I had come to Japan in my role as the Globe’s art critic. I was on the job, learning about the state of the relationship between Japan and Boston’s Museum of Fine Arts. (The MFA has a sister museum in Nagoya; it also has a show of its Japanese masterpieces touring the country.) I had my head down. I never even saw Mount Fuji.
But thanks to the generosity of Anne Nishimura Morse, the MFA’s head of Japanese art, and her friend Peter Grilli, outgoing president of the Japan Society of Boston, I met some extraordinary people in those few days.
One was Nobuhiro Nishitakatsuji, the deputy chief priest of the Dazaifu Shrine in Kyushu. This Shinto shrine is one of the most ancient in Japan. Nishitakatsuji is the son of its head priest. His family is descended directly from Sugawara no Michizane, the ninth-century scholar-aristocrat who founded the shrine, which is alongside the Kyushu National Museum (where the MFA’s masterpieces were showing).
Nishitakatsuji’s father, Nobusada, donated the land to build the museum, a curvaceous, gleaming building on a hill surrounded by woods.
The temple, which is connected to the museum by a long walkway and escalator, is dedicated to a 10th-century aristocrat and courtier who was exiled from Kyoto and died in Dazaifu. He was honored as a deity, one who is especially associated with learning. Not surprisingly, visits to the temple peak around exam time.
The temple has 40 priests, but it’s not just a place of worship. It has galleries for ancient and contemporary art, a kindergarten, and an adjacent amusement park. According to Nishitakatsuji’s colleague Eri Anderson, it also has more than 6,000 plum trees (including 200 species), donated by people wanting to commemorate dead relatives or celebrate anniversaries.
As we strolled around the temple (I remember this as the hour that inaugurated my surging Japan crush) Anderson pointed out two trees she had donated to honor her parents.
Later in the week, I had an early breakfast with Grilli and his wife, Susan, a specialist in the Suzuki method of early childhood music education. I met them at the Hotel Okura in Tokyo, a modernist building designed in 1962 by Yoshiro Taniguchi. It’s worth visiting just for the lobby, which is unbelievably elegant.
After rightly mocking the notion of taking in Tokyo in a single day, the Grillis helped me draw up a 12-hour itinerary, and I was on my way.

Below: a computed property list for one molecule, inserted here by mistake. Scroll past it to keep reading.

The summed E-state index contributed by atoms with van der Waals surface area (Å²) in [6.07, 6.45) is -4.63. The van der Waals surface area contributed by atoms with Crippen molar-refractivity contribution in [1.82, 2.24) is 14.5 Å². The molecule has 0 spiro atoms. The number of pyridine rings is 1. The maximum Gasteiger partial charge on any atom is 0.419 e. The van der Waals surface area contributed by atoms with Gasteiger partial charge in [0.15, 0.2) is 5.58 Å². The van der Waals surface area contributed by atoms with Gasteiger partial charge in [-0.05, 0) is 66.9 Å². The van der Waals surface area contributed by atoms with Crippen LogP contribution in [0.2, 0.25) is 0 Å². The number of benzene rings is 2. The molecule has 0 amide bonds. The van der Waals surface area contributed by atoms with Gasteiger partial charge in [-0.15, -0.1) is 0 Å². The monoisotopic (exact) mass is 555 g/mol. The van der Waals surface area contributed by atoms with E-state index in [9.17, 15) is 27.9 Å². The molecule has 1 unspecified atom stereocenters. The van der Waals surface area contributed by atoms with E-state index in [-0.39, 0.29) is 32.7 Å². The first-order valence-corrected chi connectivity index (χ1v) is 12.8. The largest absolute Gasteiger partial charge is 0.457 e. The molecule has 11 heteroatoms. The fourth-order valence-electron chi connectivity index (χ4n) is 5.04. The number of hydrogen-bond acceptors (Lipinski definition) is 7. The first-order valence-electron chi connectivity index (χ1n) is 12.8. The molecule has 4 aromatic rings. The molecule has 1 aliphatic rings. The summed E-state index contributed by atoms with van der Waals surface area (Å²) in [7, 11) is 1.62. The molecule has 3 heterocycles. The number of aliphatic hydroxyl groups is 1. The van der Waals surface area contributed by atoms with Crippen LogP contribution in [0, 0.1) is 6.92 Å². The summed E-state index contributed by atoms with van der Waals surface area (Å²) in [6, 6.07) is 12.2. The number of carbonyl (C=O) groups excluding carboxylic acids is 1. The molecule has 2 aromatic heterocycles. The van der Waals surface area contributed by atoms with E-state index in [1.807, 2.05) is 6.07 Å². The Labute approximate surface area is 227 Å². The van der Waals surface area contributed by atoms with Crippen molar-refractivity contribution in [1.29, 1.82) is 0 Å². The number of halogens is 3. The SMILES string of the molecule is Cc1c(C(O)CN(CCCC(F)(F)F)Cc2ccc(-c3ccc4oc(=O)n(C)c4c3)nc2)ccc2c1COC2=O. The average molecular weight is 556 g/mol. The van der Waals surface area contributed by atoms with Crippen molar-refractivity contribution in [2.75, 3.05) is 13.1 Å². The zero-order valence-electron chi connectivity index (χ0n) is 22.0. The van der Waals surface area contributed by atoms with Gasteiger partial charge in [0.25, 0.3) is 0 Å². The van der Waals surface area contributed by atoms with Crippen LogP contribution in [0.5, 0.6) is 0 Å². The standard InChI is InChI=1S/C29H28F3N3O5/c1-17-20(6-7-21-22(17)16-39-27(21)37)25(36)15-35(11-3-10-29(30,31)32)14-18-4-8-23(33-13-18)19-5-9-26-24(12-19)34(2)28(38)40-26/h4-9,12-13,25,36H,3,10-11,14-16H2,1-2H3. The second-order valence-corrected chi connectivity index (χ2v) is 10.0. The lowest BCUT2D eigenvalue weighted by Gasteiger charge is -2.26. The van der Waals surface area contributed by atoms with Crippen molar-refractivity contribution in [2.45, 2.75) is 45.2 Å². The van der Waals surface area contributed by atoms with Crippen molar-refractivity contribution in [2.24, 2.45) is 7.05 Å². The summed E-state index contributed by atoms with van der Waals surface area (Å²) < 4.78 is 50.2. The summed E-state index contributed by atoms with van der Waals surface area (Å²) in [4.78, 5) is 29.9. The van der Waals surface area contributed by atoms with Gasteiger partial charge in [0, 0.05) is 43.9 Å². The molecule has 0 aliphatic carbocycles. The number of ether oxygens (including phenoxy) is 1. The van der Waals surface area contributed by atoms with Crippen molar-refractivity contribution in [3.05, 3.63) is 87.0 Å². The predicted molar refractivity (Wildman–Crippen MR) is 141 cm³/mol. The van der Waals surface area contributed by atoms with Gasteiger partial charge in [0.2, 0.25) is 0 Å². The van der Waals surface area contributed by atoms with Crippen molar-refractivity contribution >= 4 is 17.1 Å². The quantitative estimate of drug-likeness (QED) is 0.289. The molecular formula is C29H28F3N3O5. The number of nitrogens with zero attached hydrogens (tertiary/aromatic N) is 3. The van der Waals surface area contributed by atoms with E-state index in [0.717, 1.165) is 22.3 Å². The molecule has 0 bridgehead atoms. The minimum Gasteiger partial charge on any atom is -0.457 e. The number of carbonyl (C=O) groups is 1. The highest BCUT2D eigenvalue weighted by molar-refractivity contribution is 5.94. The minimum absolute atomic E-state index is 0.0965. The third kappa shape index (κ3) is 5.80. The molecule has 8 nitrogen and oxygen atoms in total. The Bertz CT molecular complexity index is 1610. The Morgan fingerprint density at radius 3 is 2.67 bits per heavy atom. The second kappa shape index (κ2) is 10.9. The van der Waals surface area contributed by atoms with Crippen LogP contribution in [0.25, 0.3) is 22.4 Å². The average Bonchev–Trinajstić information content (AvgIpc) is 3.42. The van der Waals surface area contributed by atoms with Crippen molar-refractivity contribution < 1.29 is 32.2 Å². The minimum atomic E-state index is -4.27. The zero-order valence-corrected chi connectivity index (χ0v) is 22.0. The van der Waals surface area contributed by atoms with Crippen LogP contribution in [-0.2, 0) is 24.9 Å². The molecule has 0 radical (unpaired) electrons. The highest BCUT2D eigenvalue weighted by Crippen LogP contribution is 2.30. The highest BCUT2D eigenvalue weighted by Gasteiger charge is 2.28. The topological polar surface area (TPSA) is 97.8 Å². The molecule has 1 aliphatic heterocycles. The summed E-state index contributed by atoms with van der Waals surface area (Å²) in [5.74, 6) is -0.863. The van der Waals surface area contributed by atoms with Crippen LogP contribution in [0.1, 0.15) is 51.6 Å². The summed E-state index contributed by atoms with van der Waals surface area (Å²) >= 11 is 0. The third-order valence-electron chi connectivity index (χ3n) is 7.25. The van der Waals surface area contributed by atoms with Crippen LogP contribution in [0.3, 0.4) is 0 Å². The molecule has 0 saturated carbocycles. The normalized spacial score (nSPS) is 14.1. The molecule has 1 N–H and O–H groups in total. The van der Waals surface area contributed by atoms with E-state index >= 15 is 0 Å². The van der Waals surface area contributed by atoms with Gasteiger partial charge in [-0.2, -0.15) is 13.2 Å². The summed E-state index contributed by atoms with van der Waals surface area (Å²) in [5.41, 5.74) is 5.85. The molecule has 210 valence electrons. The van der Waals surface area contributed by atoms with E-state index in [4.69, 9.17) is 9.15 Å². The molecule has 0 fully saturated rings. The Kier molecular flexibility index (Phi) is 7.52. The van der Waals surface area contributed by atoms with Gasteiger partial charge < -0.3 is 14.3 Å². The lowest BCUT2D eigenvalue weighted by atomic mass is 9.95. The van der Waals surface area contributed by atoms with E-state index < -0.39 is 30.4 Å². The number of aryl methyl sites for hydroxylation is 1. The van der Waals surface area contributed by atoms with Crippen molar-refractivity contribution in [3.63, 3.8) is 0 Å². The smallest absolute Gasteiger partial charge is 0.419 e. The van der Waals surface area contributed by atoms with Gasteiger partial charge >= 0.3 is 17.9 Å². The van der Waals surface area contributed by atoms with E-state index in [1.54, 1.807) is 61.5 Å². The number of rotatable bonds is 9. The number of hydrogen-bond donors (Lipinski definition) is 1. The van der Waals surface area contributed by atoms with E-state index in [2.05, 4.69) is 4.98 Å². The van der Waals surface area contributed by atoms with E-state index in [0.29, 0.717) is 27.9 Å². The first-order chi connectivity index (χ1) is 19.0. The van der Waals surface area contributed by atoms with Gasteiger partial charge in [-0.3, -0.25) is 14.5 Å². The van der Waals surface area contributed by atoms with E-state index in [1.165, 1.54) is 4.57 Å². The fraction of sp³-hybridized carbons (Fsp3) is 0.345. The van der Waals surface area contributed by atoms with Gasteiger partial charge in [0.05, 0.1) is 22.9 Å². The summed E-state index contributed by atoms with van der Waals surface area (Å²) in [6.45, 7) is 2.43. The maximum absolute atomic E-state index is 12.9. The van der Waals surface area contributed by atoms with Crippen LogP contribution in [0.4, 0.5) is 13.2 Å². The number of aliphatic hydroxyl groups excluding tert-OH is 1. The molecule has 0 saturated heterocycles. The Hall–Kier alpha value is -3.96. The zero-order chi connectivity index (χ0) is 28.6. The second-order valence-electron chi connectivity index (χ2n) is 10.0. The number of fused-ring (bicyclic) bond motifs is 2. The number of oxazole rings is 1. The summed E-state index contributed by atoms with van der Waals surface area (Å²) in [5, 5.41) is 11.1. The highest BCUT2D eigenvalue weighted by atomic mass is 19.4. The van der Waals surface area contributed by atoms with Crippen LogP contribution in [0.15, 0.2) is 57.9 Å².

After wandering through the East Garden of the Imperial Palace, I caught a Francis Bacon exhibition at the National Museum of Modern Art. I then caught a cab to the Nezu Museum, which is one of the most beautiful small museums in the world.
Founded in 1941 by the railway magnate Kaichiro Nezu, it houses a choice collection of Japanese and Chinese treasures. The museum was redesigned in 2009 by Kengo Kuma, and it’s hard to imagine architecture doing a better job of serving the art and creating a contemplative atmosphere. Wandering through the gardens behind the museum, you can easily forget you are in the heart of Tokyo.
But you are. Step out of the museum and you can walk down Omotesando Avenue, a destination not just for shoppers but for fans of contemporary architecture. Don’t miss the futuristic Prada store designed by Swiss architects Herzog & de Meuron, or Omotesando Hills, the extraordinary shopping plaza designed by Tadao Ando.
I went from Omotesando to Tokyo Midtown, yet another shopping complex that happens to be home to some great museums. Between breaks for tea and exquisite French-style pastries, I took in 21_21, a bustling design museum. Housed in an innovative, mostly below-ground building designed by Ando, it’s popular with families.
Inside the main complex of Tokyo Midtown is the Suntory Museum of Art, which specializes in more traditional Japanese art. When I was there it was hosting a remarkable exhibition about the history of Kabuki Theater.
And that, more or less, was where my day ended. I was beat, sure, but also euphoric.
When I arrived home, my family didn’t know what to make of me. I had taken in so many fleeting impressions, which I was eager to share. But it had all been so short, and after a week or two I was wondering what, if anything, I had actually learned that was not absurdly superficial.